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Nation & World

A Love Letter To A Changing Nashville, In Photographs

A crowd lines up to enter the Tennessee State Fair, which has come to Nashville for more than 150 years. The fair is usually held in the early fall.
A crowd lines up to enter the Tennessee State Fair, which has come to Nashville for more than 150 years. The fair is usually held in the early fall.

Photography and nostalgia often have gone hand in hand; the scrapbook, the family album, the postcard, the Polaroid, even the Instagram post all reinforce a love for the way something was. In Nashville: Scenes from the New American South,novelist Ann Patchett and photographer Heidi Ross — both longtime Nashvillians — instead set out to show, in all its varied forms, how Nashville is.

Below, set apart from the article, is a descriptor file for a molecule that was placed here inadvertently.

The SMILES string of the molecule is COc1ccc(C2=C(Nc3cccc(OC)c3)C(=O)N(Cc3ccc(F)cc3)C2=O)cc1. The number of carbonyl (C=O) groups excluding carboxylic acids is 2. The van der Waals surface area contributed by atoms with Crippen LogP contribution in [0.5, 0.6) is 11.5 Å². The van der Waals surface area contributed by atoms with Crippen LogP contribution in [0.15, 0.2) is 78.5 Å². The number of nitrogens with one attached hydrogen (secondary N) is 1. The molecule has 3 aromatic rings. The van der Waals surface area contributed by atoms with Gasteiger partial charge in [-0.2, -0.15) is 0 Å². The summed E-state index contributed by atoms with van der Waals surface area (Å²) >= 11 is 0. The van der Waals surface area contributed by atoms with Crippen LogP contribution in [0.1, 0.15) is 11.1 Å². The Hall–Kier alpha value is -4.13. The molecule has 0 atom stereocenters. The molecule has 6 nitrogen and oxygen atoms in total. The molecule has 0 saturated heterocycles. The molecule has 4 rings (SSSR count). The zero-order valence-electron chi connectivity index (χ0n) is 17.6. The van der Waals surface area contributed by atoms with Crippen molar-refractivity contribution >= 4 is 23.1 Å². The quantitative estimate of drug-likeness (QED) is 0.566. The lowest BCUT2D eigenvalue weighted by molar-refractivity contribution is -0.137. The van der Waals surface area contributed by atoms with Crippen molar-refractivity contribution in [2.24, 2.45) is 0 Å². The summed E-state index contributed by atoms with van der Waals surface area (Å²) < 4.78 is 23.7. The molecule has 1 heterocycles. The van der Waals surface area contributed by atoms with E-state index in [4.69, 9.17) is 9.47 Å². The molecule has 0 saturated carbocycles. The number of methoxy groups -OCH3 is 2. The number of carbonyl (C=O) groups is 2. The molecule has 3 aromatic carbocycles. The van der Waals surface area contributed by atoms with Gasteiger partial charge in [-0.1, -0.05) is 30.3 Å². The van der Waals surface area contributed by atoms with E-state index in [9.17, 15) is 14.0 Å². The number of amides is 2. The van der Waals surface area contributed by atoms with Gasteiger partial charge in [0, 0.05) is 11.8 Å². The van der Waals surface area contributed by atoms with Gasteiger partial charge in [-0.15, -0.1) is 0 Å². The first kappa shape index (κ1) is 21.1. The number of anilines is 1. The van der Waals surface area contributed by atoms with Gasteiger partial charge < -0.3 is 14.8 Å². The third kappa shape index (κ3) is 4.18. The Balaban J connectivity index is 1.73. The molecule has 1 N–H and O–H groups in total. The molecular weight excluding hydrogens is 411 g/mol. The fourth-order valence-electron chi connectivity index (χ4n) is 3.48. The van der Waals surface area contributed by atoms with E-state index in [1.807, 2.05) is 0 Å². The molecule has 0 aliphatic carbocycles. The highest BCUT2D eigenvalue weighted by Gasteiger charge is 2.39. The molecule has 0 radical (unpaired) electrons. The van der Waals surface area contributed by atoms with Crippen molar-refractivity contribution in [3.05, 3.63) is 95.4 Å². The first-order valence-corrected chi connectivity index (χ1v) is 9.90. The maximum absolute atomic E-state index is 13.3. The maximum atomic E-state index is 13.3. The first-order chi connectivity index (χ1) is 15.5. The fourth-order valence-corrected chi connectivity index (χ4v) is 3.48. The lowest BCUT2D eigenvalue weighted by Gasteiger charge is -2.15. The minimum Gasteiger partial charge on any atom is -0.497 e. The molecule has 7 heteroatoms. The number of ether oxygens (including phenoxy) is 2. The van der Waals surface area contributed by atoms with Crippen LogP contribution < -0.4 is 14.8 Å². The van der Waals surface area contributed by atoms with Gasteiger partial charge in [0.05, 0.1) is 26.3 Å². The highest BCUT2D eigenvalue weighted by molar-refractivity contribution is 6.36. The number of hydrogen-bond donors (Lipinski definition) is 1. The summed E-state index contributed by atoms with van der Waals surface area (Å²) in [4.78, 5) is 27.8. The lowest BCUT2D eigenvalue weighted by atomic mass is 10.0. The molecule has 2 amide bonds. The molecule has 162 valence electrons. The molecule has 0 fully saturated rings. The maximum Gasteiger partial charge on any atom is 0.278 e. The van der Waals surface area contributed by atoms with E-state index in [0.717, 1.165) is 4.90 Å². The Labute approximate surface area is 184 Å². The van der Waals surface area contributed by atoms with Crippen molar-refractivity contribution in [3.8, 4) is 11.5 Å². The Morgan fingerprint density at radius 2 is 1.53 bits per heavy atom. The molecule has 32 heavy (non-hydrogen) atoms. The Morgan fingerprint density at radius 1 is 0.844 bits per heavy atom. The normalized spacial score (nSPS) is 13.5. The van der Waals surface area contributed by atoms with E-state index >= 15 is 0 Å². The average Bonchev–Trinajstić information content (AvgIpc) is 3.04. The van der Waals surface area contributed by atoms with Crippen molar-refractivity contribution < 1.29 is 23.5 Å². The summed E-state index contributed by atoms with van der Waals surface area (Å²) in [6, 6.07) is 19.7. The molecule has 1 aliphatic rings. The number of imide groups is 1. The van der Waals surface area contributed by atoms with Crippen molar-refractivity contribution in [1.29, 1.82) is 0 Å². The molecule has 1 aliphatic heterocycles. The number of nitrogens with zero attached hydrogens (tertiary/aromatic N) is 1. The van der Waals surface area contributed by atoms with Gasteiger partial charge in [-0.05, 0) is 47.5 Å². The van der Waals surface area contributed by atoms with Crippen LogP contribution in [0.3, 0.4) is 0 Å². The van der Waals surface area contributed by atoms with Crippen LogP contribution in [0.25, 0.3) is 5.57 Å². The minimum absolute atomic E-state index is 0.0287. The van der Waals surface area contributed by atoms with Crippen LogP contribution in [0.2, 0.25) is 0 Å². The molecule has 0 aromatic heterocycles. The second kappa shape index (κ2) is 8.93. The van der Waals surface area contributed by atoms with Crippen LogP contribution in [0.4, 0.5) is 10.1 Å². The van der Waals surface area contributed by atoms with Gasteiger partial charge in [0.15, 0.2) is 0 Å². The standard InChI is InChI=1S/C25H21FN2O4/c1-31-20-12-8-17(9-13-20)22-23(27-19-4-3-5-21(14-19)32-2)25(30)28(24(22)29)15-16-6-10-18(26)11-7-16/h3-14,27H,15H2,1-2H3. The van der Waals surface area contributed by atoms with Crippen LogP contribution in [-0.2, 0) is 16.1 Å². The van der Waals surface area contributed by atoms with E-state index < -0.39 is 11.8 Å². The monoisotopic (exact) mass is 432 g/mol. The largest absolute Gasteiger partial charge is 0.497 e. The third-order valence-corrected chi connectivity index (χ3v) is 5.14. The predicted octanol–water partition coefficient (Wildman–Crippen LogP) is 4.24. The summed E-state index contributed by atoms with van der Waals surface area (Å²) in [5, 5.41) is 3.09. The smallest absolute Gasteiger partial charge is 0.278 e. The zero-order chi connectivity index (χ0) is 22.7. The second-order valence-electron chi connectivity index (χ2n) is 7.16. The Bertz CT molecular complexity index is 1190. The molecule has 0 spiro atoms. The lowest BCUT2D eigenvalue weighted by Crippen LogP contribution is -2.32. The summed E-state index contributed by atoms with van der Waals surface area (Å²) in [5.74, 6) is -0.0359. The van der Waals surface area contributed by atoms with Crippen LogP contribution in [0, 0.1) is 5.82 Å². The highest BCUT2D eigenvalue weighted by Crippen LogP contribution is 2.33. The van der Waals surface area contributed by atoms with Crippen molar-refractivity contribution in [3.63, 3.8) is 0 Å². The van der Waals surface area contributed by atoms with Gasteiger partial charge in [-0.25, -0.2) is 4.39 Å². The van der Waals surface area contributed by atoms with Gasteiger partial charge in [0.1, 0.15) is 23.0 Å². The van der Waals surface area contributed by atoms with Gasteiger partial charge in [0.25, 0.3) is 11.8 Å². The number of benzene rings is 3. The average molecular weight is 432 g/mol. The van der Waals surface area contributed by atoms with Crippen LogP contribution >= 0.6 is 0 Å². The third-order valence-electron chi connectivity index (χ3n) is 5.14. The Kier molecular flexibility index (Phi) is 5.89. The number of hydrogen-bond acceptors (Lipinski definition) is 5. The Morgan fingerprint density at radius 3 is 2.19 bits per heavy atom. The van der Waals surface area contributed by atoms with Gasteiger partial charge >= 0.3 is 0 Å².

"As emotions go, nostalgia is both cheap and unrealistic," Patchett writes. "Sometimes we're not even nostalgic for things we liked ,it was just that we were used to seeing a particular thing in a particular place."

One of acclaimed Nashville street artist Adrien Saporiti's <em>I Believe In Nashville </em>murals is among the murals of all kinds that can be found throughout the city.
/ Heidi Ross
One of acclaimed Nashville street artist Adrien Saporiti's <em>I Believe In Nashville </em>murals is among the murals of all kinds that can be found throughout the city.

The book, consisting of photos mostly taken in 2017, is about Nashville's multiple identities: how the city is home to both the Grand Ole Opry and The Gulch — one a legendary mainstay of Nashville arts, the other a neighborhood that many longtime residents call made-up.

A young street performer shows that if you're old enough to play a fiddle, you're old enough to busk. For those who prefer their music mostly indoors, they can get a piano repaired on Second Avenue.
/ Heidi Ross